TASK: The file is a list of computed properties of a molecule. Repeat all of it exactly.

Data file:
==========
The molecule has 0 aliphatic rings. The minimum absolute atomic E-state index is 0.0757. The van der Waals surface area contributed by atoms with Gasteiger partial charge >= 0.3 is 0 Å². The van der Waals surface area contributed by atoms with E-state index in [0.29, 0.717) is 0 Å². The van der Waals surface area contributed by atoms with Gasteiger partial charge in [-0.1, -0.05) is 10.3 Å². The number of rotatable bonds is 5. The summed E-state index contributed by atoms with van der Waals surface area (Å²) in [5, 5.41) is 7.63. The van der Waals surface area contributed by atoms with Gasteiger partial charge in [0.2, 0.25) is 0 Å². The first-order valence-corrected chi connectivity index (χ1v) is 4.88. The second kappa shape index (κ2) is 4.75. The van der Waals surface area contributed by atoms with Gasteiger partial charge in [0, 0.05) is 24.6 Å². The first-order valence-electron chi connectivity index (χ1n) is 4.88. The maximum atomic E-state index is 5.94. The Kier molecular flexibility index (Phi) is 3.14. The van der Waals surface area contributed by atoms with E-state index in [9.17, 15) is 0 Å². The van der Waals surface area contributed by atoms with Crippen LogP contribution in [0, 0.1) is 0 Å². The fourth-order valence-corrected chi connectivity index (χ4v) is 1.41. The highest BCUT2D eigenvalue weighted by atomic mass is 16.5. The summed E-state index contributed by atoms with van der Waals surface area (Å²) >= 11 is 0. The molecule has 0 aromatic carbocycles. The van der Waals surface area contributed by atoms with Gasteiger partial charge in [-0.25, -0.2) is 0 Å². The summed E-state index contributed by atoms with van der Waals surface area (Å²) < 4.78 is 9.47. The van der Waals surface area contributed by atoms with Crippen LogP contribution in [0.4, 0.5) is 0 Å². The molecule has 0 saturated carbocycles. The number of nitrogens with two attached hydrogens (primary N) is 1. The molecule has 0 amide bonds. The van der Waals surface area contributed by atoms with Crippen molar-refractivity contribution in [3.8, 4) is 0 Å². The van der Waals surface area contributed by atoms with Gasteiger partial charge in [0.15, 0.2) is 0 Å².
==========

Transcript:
The molecule has 0 aliphatic rings. The minimum absolute atomic E-state index is 0.0757. The van der Waals surface area contributed by atoms with Gasteiger partial charge >= 0.3 is 0 Å². The van der Waals surface area contributed by atoms with E-state index in [0.29, 0.717) is 0 Å². The van der Waals surface area contributed by atoms with Gasteiger partial charge in [-0.1, -0.05) is 10.3 Å². The number of rotatable bonds is 5. The summed E-state index contributed by atoms with van der Waals surface area (Å²) in [5, 5.41) is 7.63. The van der Waals surface area contributed by atoms with Gasteiger partial charge in [0.2, 0.25) is 0 Å². The first-order valence-corrected chi connectivity index (χ1v) is 4.88. The second kappa shape index (κ2) is 4.75. The van der Waals surface area contributed by atoms with Gasteiger partial charge in [0, 0.05) is 24.6 Å². The first-order valence-electron chi connectivity index (χ1n) is 4.88. The maximum atomic E-state index is 5.94. The Kier molecular flexibility index (Phi) is 3.14. The van der Waals surface area contributed by atoms with E-state index in [9.17, 15) is 0 Å². The van der Waals surface area contributed by atoms with Crippen LogP contribution in [0, 0.1) is 0 Å². The fourth-order valence-corrected chi connectivity index (χ4v) is 1.41. The highest BCUT2D eigenvalue weighted by atomic mass is 16.5. The summed E-state index contributed by atoms with van der Waals surface area (Å²) >= 11 is 0. The molecule has 0 aromatic carbocycles. The van der Waals surface area contributed by atoms with Gasteiger partial charge in [-0.25, -0.2) is 0 Å². The summed E-state index contributed by atoms with van der Waals surface area (Å²) < 4.78 is 9.47. The van der Waals surface area contributed by atoms with Crippen LogP contribution in [0.4, 0.5) is 0 Å². The molecule has 0 saturated carbocycles. The number of nitrogens with two attached hydrogens (primary N) is 1. The molecule has 0 amide bonds. The van der Waals surface area contributed by atoms with Crippen molar-refractivity contribution in [3.8, 4) is 0 Å². The van der Waals surface area contributed by atoms with Gasteiger partial charge in [0.15, 0.2) is 0 Å².